Jeff Bezos used critical thinking and logic mastery skills to find a market inefficiency before anyone else. The book claims to shortcut Gladwell’s 10,000 hours rule to learning something. Critical thinking is a skill everyone thinks that they already have. Many people are also anxious, unhappy, doubt their decisions, and unsure where they want to be in life. The book offers a critical thinking framework created by two critical thinking scientists. It also isolates what they think the seven qualities are of a critical thinker – how many do you have right now? The book provides easy exercises to highlight every point covered. A practical, easy to read and implement book. It helps you improve the readers’ ability to think critically.
By Eliot Higgins
We Are Bellingcat tells the story of open-source intelligence practitioners. It describes how they uncovered some of the biggest stories in the world. Explains how a group of self-taught internet searchers solved some high profile crimes.
The Bellingcat founder tells the story of how they created a whole new category of OSINT. Galvanised an army of global citizen journalists to expose war crimes and disinformation. Stories range from the downing of Flight 17, Syria and the Salisbury poisoning. We Are Bellingcat shows how they undertook these investigations and the tools used. From analysing data, VR, photorealistic and 3D crime scene models. And the apps that can tell the time of day when the photograph was taken.
10. The Competitive Intelligence Playbook. How to Build, Manage, and Optimise a Competitive Intelligence Program
The ingredients you need to take your Competitive Intelligence to the next level. This book is for anyone who understands that Intelligence can shape better business decisions, not data. Learn how to build, manage, and optimise your program. Move your Competitive Intelligence from tactical to strategic. And extract the most business value from Competitive Intelligence.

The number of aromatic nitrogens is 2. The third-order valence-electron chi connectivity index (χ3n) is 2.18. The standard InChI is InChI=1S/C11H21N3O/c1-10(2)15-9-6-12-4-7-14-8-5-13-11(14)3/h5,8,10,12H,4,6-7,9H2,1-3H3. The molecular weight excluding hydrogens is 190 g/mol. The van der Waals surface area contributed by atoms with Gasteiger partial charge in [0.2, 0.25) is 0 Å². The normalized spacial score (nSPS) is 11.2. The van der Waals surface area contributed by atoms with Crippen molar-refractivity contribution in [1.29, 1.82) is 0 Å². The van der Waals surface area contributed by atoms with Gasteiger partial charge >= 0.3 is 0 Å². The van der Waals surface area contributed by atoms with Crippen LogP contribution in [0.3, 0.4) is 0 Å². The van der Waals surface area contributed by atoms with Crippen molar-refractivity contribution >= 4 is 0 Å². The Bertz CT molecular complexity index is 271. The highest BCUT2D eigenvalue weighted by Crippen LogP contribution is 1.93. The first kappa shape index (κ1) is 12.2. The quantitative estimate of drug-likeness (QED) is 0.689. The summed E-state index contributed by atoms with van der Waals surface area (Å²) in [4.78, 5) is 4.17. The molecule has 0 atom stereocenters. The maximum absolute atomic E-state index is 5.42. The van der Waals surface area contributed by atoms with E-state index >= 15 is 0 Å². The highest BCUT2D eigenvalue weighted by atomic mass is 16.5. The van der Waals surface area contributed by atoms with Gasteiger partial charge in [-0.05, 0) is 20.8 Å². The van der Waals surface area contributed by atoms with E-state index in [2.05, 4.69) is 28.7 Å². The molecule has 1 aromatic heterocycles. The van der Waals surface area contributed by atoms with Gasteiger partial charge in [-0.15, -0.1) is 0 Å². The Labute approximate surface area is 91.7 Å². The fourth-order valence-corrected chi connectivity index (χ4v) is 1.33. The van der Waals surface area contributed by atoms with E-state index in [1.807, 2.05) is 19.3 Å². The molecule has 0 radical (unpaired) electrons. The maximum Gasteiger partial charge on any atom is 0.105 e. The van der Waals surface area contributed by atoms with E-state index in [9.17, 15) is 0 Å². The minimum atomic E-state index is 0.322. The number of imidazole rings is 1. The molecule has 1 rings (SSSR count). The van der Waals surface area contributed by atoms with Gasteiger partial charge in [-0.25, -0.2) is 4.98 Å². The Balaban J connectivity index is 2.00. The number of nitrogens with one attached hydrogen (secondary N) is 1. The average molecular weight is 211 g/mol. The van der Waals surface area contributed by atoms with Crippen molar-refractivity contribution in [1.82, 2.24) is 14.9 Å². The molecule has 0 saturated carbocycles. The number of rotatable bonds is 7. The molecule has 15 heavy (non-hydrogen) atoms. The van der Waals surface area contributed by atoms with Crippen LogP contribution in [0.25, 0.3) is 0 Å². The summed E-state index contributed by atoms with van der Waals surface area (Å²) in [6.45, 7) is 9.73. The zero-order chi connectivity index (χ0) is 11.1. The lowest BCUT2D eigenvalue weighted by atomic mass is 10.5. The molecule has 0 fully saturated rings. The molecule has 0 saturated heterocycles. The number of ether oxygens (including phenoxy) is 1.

By Étienne Garbugli
Find Your Market assists technology entrepreneurs and innovators find the right market. It explains how to evaluate a product aimed at the right market or customers. And by identifying attractive opportunities derived from the unique strengths of their technology. The main message is that deciding which customers to target should never be an afterthought. Find Your Market is a short, practical guide to help you find the best market for your innovation.
By Gabriel Anderbjörk and Jesper Martell
Using their experience to investigate the challenges and opportunities with Competitive Intelligence platforms. They present their “Garden of Intelligence” framework. They aim to make organisations healthier and fitter to reap the benefits of opportunities and handle future disruptions. It all sounds lovely.
By Ramli John
The book explains that your SaaS company’s growth depends on first impressions. And attempts to answer the industry’s problem of free accounts that don’t convert. To be paid as often as you would like. And that most potential users will never get to experience the total value of the product. They take a look and offer advice. And the platform is littered with dead accounts and takes up valuable space. The book explains that customers expect the product to be intuitive, easy and fast. And they want more than they paid for – even from a free account. Learn a 6-step strategy used by Ubisoft, Mixpanel and Outsystems to onboard customers.
What are the best Competitive Intelligence related books in 2021
This article asked what were the best Competitive Intelligence related books in 2021—compiled in no order at all. Especially the case as we may meet one or two of the authors in 2022, and we are not professional literary critics. Each of these books brings new ways of thinking, and most importantly, we enjoyed them.